By continuing to use this website, you agree to their use. To find out more, including how to control cookies, see here: Cookie Policy.This site uses cookies to deliver our services. By using our site, you acknowledge that you have read and understand our Terms of Service and Cookie Policy. Your use of ThingLink's Products and Services, is subject to these policies and terms. Once a month we will send 10 best examples of similar interactive media content that has been hand-picked by ThingLink team.

cell analogy restaurant

Cell Analogy-Restaurant by Alyson Desylva. Bring your visual storytelling to the next level.

cell analogy restaurant

Start now. Easy editing on desktops, tablets, and smartphones. On thinglink. Explore content created by others. Use the ThingLink mobile app to tag images on smartphones and tablets. The front door is the Cell Membrane because people enter and exit through it like things enter and exit the cell.

Cell analogy example?

The restaurant power source represents the mitochondria because this powers the restaurant and the mitochondria powers the cell. The cooler is the vacuoles because it stores food,water and protein. Packaged food food to-go represents the golgi body because they package protein. The waiters in the restaurant are the E.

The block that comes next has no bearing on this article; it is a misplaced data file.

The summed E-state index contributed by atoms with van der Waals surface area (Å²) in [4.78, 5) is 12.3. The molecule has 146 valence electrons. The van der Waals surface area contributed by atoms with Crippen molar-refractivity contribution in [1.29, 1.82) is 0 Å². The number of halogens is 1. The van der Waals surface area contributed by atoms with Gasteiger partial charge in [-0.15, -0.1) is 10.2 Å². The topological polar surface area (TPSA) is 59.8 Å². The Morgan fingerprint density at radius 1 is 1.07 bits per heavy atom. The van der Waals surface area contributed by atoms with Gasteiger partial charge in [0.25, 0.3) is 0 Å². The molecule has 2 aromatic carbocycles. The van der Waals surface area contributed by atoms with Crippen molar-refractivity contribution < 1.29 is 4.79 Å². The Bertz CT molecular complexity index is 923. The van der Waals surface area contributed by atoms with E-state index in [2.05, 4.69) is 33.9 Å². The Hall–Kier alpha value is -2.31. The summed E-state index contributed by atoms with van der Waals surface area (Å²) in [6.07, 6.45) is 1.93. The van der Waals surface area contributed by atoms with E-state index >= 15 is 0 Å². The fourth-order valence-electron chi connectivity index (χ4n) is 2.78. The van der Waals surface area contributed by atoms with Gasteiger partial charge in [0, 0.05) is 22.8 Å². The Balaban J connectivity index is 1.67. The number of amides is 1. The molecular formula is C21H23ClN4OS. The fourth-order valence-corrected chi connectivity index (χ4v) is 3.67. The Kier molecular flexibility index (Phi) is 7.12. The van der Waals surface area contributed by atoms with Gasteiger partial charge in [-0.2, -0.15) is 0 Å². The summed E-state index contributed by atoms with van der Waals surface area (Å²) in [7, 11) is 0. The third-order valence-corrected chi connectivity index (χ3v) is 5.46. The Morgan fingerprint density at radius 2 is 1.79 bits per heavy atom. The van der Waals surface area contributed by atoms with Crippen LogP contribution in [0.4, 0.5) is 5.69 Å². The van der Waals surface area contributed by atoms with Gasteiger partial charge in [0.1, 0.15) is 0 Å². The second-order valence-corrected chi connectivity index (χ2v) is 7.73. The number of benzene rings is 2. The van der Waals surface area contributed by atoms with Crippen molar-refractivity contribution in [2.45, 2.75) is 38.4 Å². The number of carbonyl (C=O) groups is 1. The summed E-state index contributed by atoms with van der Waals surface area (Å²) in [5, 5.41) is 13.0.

Protein is the food in the cooler because it will get cooked eaten and become waste like protein will travel through the cell they both go through a cycle.

This decorative plant in the corner represents chloroplasts because the plant does photosynthesis. The food is the cytoplasm because that is what keeps everything together people come here for food and people get jobs because of this restaurant. This is the cytoplasm because the cytoplasm holds everything together. Subscribe to Thinglink Content Once a month we will send 10 best examples of similar interactive media content that has been hand-picked by ThingLink team.Maintained by BiologyExams4U.